Volume 75, Number 36 | January 25 - 31, 200

Obituary

Eloise Ann Iliff, 79, stage actress and school teacher

Eloise Ann Iliff, a stage actress and public school teacher, died on Sept. 16 at St. Vincent’s hospital in Greenwich Village. She had suffered a stroke and complications. She was 79.

She was born in the small town of Hoopeston, Ill., about 100 miles south of Chicago. As a stage-struck young girl, she often traveled by train to the city to see a play, returning home before dawn.

Iliff was a speech and theater major at the University of Wisconsin. Before graduating, she took a summer sublet at 72 Barrow St. in the Village and was cast in the role of Emily in Thornton Wilder’s “Our Town,” which was being produced at the Maverick Theater in Woodstock, NY.

After college she moved to New York, worked at Macy’s selling hats and at the Art Movie Theater on Eighth St. as an usher.

She married and lived at 132 Thompson St. and later at 5-7 Minetta St. and then on Commerce St. for 51 years. She wedded twice, first to Kenneth Paine, the second time to John Schram.

Iliff performed under the name Ann Paine, at the Originals Only Playhouse on Seventh Ave. S., now the Actors’ Playhouse, playing Stella in the first off-Broadway production of “A Streetcar Named Desire.” She received a good review from Brooks Atkinson of The New York Times.

She studied acting with Herbert Berghof, Tony Marino, Robert Elston and William Hickey. She became the registrar at Greenwich House Music School in the 1960s and a few years later became a licensed school teacher, going on to teach first grade for 20 years, mostly at P.S.188 on Houston St. and Avenue D.

Iliff greatly enjoyed working with first-grade students, bringing her talents as an artist, poet, actress and musician to teaching them. She felt that elementary school-age children, despite moving from school to school or within a school, could bond together through a shared repertoire of favorite songs. She designed and edited a songbook, asking teachers in her school what their students’ most-loved songs were. “Early Childhood Songbook - Songs and Illustrations Compiled by Eloise Iliff at P.S. 188” was distributed to all the kindergarten and first- and second-grade classes in the 14 elementary schools in Commun-ity School District 1 at that time.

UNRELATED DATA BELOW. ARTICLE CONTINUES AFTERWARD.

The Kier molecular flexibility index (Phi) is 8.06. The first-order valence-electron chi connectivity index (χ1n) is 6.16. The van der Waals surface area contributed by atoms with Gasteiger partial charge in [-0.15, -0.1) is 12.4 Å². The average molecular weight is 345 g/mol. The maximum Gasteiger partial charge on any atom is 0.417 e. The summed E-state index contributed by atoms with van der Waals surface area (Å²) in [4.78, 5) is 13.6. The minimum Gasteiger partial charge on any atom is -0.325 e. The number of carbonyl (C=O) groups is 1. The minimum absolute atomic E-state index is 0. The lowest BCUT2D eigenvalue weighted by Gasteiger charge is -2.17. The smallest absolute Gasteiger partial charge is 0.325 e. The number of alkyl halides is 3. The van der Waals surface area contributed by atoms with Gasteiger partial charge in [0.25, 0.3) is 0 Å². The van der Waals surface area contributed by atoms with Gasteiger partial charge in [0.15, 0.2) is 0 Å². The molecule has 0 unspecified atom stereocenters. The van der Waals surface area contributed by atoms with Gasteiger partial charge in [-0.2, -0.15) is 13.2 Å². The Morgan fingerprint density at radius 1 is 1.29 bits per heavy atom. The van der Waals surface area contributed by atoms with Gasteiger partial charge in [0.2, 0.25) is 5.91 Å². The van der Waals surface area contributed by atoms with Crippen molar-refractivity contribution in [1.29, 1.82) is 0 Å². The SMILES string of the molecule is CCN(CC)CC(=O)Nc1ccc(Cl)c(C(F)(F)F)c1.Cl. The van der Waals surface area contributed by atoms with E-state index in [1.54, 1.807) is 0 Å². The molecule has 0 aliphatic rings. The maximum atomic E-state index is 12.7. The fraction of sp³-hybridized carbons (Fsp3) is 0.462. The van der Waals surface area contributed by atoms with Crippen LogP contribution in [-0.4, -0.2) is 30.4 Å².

She studied the work of Sylvia Ashton Warner, who had developed the concept of key words, words that students choose as their own because they have a special personal connection to them. Her students enthusiastically took to using each others’ key words and relished shouting them out when they came across each other.

While teaching during the day, Iliff continued to act at night. She performed at the T. Schreiber Theater in the role of Grace in “Joe Egg” and in the Pulitzer Prize-winning play “All the Way Home.” At The WPA (Workshop of the Players Art) she performed in “The White Devil,” and at the Hudson Guild Theater she performed in “Relief” in the part of Miz Green and as Mother Superior in “House of Blue Leaves.” She performed in “The Last of Mrs. Lincoln” at the Dorset Theater Festival. She also performed the roles of Queen Elizabetta in “Queen and the Rebels” and Linda Loman in “Death of a Salesman” among many other parts.

In the 1970s she was a member of Calliope, a poetry group founded by Ree Dragonnette that held poetry readings and workshops in Westbeth.

In 1988 she got her master’s of arts degree from Bank Street College in conjunction with Pratt Institute and further developed her work as a painter. She was a member of Craig Killey’s 14th Street Painters where painters share work space in a loft and enjoy a community of fellow artists. Later she rented her own painting studio in the Flatiron District.

After retiring from teaching she was a member of Book-Pals, an organization within the Screen Actors Guild through which actors read to school children across the city.

Iliff made a film about recycling — not yet finished — called “Use It Up, Wear It Out, Make It Do” and was also committed to animal welfare. Concerned about overdevelopment, she was often among the crowds of Villagers protesting the demolition of historic buildings, such as the Edgar Allan Poe House on W. Third St., and joined the recent successful protests against the high-rise luxury buildings along the Hudson River waterfront.

She is survived by her first husband, her two daughters, Emily Paine of Greenwich Village and Rachel Paine of London, England, and three grandchildren, Sebastian, Lydia and Joshua Wilson, all living in England.

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